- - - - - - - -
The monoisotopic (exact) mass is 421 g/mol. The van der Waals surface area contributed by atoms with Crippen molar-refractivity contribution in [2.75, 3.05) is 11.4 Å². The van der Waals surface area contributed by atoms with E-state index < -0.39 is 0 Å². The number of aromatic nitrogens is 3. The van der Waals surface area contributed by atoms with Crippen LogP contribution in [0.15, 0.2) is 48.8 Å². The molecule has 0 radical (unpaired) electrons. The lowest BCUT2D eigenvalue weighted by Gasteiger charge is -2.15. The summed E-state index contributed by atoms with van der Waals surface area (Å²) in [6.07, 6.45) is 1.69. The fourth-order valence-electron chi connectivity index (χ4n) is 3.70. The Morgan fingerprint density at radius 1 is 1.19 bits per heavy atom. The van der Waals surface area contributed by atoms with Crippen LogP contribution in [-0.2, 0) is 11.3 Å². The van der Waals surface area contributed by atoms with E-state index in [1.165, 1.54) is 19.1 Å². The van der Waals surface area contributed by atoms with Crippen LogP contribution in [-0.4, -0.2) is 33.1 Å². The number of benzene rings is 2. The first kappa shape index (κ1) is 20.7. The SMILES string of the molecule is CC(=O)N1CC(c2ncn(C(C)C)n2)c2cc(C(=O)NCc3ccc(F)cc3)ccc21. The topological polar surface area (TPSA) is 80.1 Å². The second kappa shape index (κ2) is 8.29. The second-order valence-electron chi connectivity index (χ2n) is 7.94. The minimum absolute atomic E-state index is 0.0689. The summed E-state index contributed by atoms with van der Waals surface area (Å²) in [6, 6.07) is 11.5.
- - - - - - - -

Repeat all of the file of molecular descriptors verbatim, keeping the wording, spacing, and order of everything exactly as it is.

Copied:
The monoisotopic (exact) mass is 421 g/mol. The van der Waals surface area contributed by atoms with Crippen molar-refractivity contribution in [2.75, 3.05) is 11.4 Å². The van der Waals surface area contributed by atoms with E-state index < -0.39 is 0 Å². The number of aromatic nitrogens is 3. The van der Waals surface area contributed by atoms with Crippen LogP contribution in [0.15, 0.2) is 48.8 Å². The molecule has 0 radical (unpaired) electrons. The lowest BCUT2D eigenvalue weighted by Gasteiger charge is -2.15. The summed E-state index contributed by atoms with van der Waals surface area (Å²) in [6.07, 6.45) is 1.69. The fourth-order valence-electron chi connectivity index (χ4n) is 3.70. The Morgan fingerprint density at radius 1 is 1.19 bits per heavy atom. The van der Waals surface area contributed by atoms with Crippen LogP contribution in [-0.2, 0) is 11.3 Å². The van der Waals surface area contributed by atoms with E-state index in [1.165, 1.54) is 19.1 Å². The van der Waals surface area contributed by atoms with Crippen LogP contribution in [-0.4, -0.2) is 33.1 Å². The number of benzene rings is 2. The first kappa shape index (κ1) is 20.7. The SMILES string of the molecule is CC(=O)N1CC(c2ncn(C(C)C)n2)c2cc(C(=O)NCc3ccc(F)cc3)ccc21. The topological polar surface area (TPSA) is 80.1 Å². The second kappa shape index (κ2) is 8.29. The second-order valence-electron chi connectivity index (χ2n) is 7.94. The minimum absolute atomic E-state index is 0.0689. The summed E-state index contributed by atoms with van der Waals surface area (Å²) in [6, 6.07) is 11.5.